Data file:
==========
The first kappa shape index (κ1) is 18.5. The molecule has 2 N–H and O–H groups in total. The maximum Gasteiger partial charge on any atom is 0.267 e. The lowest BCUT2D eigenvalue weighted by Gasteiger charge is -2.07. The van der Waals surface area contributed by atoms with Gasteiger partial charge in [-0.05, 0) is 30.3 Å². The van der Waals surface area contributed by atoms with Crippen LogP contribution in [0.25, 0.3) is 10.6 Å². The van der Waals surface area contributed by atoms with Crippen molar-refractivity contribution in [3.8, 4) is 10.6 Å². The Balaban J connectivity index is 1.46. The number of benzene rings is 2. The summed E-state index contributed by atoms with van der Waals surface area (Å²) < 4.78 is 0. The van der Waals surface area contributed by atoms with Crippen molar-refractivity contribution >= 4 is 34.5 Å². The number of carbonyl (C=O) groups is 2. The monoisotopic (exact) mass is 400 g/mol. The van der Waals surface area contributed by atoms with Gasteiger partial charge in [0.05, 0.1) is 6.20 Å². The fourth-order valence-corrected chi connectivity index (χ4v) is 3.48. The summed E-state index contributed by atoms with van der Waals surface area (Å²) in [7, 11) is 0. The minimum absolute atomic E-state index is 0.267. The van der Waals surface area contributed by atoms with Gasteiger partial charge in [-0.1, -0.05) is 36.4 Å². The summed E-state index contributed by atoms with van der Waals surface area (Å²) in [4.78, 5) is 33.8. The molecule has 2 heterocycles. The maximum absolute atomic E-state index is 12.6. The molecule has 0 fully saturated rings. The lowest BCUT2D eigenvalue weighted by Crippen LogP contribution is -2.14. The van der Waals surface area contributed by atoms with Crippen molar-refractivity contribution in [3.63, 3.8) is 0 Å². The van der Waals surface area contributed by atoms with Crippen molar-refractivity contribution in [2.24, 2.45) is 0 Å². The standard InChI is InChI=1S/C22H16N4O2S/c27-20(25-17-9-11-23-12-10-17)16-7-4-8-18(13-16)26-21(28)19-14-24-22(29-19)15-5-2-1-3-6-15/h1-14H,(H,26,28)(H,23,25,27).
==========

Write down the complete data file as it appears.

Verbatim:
The first kappa shape index (κ1) is 18.5. The molecule has 2 N–H and O–H groups in total. The maximum Gasteiger partial charge on any atom is 0.267 e. The lowest BCUT2D eigenvalue weighted by Gasteiger charge is -2.07. The van der Waals surface area contributed by atoms with Gasteiger partial charge in [-0.05, 0) is 30.3 Å². The van der Waals surface area contributed by atoms with Crippen LogP contribution in [0.25, 0.3) is 10.6 Å². The van der Waals surface area contributed by atoms with Crippen molar-refractivity contribution in [3.8, 4) is 10.6 Å². The Balaban J connectivity index is 1.46. The number of benzene rings is 2. The summed E-state index contributed by atoms with van der Waals surface area (Å²) < 4.78 is 0. The van der Waals surface area contributed by atoms with Crippen molar-refractivity contribution >= 4 is 34.5 Å². The number of carbonyl (C=O) groups is 2. The monoisotopic (exact) mass is 400 g/mol. The van der Waals surface area contributed by atoms with Gasteiger partial charge in [0.05, 0.1) is 6.20 Å². The fourth-order valence-corrected chi connectivity index (χ4v) is 3.48. The summed E-state index contributed by atoms with van der Waals surface area (Å²) in [7, 11) is 0. The minimum absolute atomic E-state index is 0.267. The van der Waals surface area contributed by atoms with Gasteiger partial charge in [-0.1, -0.05) is 36.4 Å². The summed E-state index contributed by atoms with van der Waals surface area (Å²) in [4.78, 5) is 33.8. The molecule has 2 heterocycles. The maximum absolute atomic E-state index is 12.6. The molecule has 0 fully saturated rings. The lowest BCUT2D eigenvalue weighted by Crippen LogP contribution is -2.14. The van der Waals surface area contributed by atoms with Crippen molar-refractivity contribution in [3.63, 3.8) is 0 Å². The van der Waals surface area contributed by atoms with Crippen molar-refractivity contribution in [2.24, 2.45) is 0 Å². The standard InChI is InChI=1S/C22H16N4O2S/c27-20(25-17-9-11-23-12-10-17)16-7-4-8-18(13-16)26-21(28)19-14-24-22(29-19)15-5-2-1-3-6-15/h1-14H,(H,26,28)(H,23,25,27).